I would want my son to be great. I want him to have peace. But most, I want him to touch many lives, and leave them better than when he found them. I want this also for myself. But I am too much a man of the Twentieth Century, I fear. Circumstances overwhelm such men, and they are confused by change, or made blind by it. How are we to escape the catastrophe? What high ground can we find? What rock?

Somehow, from somewhere, we might find the strength to be kind to everyone we meet. We might bring light and grace. We might bring warmth and comfort. Somehow, we might be saints. That's all the salvation there is, for most of the world. But I'm not really talking, then, about a new century. I'm talking about a millennium -- and not the calendrical kind.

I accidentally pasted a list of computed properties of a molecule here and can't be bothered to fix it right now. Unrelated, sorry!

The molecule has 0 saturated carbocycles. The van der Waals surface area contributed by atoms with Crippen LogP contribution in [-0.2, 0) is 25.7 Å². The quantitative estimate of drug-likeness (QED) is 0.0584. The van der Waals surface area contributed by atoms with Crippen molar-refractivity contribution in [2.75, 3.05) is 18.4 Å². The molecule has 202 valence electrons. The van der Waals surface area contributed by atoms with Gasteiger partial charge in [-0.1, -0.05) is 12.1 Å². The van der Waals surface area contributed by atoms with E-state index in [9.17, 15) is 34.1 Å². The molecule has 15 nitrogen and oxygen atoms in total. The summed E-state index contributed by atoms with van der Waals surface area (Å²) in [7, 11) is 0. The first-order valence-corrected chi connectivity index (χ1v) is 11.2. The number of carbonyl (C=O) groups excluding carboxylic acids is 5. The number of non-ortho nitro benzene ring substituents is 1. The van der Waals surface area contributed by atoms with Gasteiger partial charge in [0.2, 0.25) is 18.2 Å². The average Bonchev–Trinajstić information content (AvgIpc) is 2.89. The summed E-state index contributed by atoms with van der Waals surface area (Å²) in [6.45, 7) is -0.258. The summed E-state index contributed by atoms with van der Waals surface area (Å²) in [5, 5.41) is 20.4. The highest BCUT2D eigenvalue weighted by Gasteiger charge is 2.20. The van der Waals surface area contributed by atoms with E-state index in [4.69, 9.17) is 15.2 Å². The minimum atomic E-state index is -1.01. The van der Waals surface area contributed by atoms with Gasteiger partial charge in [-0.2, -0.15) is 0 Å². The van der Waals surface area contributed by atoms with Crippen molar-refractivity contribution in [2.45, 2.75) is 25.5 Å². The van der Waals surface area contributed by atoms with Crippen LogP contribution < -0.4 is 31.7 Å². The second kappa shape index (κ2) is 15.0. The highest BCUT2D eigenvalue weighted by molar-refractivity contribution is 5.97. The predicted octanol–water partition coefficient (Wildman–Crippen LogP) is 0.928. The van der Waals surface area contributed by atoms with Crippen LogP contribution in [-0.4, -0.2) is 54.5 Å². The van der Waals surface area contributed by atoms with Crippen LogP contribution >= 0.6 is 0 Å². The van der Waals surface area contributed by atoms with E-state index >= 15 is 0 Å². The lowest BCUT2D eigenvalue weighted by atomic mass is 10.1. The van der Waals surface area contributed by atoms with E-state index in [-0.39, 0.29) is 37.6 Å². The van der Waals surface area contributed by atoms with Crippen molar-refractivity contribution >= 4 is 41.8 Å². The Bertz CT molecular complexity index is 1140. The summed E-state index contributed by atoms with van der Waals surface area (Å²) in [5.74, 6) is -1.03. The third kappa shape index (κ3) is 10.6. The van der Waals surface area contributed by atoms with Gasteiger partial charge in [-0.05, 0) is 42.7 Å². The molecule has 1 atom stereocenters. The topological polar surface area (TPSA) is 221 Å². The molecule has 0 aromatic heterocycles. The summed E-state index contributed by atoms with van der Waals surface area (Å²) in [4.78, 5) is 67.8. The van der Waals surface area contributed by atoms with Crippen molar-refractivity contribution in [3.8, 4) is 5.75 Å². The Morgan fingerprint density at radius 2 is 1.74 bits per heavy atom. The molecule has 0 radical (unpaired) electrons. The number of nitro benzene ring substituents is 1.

brent said...

"For He rescued us from the domain of darkness, and transferred us to the kingdom of His beloved Son." Colossians 1:13

"You have made them to be kings and priests to our God; and they will reign upon the earth." Revelation 5:10

I know our escatology is different, however, I believe this is for us today. It is by the Holy Spirit who is with us and in us to teach all things. He is our wisdom. And we can reign over our circumstances today. I think you know me well enough to know that reigning does not mean in ease and comfort but we are overcomers in this life.



Jack H said...

Yes, we had that discussion. If this is God's kingdom, then Satan is God. If the world lay in the lap of the evil one in Paul's day, I don't see what's changed. The only way this world has any business ending, is through fire. But we've had that discussion. As for circumstances, you are entirely correct. Provided that we exclude the circumstance of living in these bodies of death. Somewhere along the chain we have to take hold and pull. Maybe we're dragged down. Maybe we prevail. But even in falling we might do some good. We'll count it as self-sacrifice.